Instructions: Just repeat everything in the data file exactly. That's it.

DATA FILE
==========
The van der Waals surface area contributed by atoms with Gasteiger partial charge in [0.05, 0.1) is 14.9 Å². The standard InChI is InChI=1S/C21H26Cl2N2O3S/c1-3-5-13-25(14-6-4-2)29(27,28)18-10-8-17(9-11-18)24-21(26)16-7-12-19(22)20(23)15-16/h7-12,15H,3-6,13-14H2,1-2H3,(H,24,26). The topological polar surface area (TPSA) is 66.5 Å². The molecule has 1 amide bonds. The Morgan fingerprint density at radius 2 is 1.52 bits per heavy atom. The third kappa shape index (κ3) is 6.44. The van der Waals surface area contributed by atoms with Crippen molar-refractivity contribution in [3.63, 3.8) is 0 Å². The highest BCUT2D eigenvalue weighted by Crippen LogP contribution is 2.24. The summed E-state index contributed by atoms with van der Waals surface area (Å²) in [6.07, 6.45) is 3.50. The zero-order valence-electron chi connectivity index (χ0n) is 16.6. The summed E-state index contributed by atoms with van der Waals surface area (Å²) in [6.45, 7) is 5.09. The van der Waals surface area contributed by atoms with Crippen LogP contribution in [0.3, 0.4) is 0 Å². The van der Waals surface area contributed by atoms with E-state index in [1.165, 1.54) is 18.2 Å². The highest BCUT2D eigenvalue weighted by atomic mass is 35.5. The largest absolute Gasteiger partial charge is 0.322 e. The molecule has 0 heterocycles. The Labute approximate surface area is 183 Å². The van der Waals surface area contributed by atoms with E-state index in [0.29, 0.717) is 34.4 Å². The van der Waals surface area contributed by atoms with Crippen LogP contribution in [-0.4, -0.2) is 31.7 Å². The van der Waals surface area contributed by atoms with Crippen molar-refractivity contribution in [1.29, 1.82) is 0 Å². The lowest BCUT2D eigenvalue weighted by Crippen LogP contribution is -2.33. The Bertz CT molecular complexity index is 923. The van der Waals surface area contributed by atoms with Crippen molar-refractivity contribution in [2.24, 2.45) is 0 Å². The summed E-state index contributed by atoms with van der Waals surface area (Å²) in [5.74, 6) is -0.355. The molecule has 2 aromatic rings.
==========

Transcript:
The van der Waals surface area contributed by atoms with Gasteiger partial charge in [0.05, 0.1) is 14.9 Å². The standard InChI is InChI=1S/C21H26Cl2N2O3S/c1-3-5-13-25(14-6-4-2)29(27,28)18-10-8-17(9-11-18)24-21(26)16-7-12-19(22)20(23)15-16/h7-12,15H,3-6,13-14H2,1-2H3,(H,24,26). The topological polar surface area (TPSA) is 66.5 Å². The molecule has 1 amide bonds. The Morgan fingerprint density at radius 2 is 1.52 bits per heavy atom. The third kappa shape index (κ3) is 6.44. The van der Waals surface area contributed by atoms with Crippen molar-refractivity contribution in [3.63, 3.8) is 0 Å². The highest BCUT2D eigenvalue weighted by Crippen LogP contribution is 2.24. The summed E-state index contributed by atoms with van der Waals surface area (Å²) in [6.07, 6.45) is 3.50. The zero-order valence-electron chi connectivity index (χ0n) is 16.6. The summed E-state index contributed by atoms with van der Waals surface area (Å²) in [6.45, 7) is 5.09. The van der Waals surface area contributed by atoms with Crippen LogP contribution in [0.3, 0.4) is 0 Å². The van der Waals surface area contributed by atoms with E-state index in [1.165, 1.54) is 18.2 Å². The highest BCUT2D eigenvalue weighted by atomic mass is 35.5. The largest absolute Gasteiger partial charge is 0.322 e. The molecule has 0 heterocycles. The Labute approximate surface area is 183 Å². The van der Waals surface area contributed by atoms with E-state index in [0.29, 0.717) is 34.4 Å². The van der Waals surface area contributed by atoms with Crippen LogP contribution in [-0.4, -0.2) is 31.7 Å². The van der Waals surface area contributed by atoms with Crippen molar-refractivity contribution in [1.29, 1.82) is 0 Å². The lowest BCUT2D eigenvalue weighted by Crippen LogP contribution is -2.33. The Bertz CT molecular complexity index is 923. The van der Waals surface area contributed by atoms with Crippen molar-refractivity contribution in [2.24, 2.45) is 0 Å². The summed E-state index contributed by atoms with van der Waals surface area (Å²) in [5.74, 6) is -0.355. The molecule has 2 aromatic rings.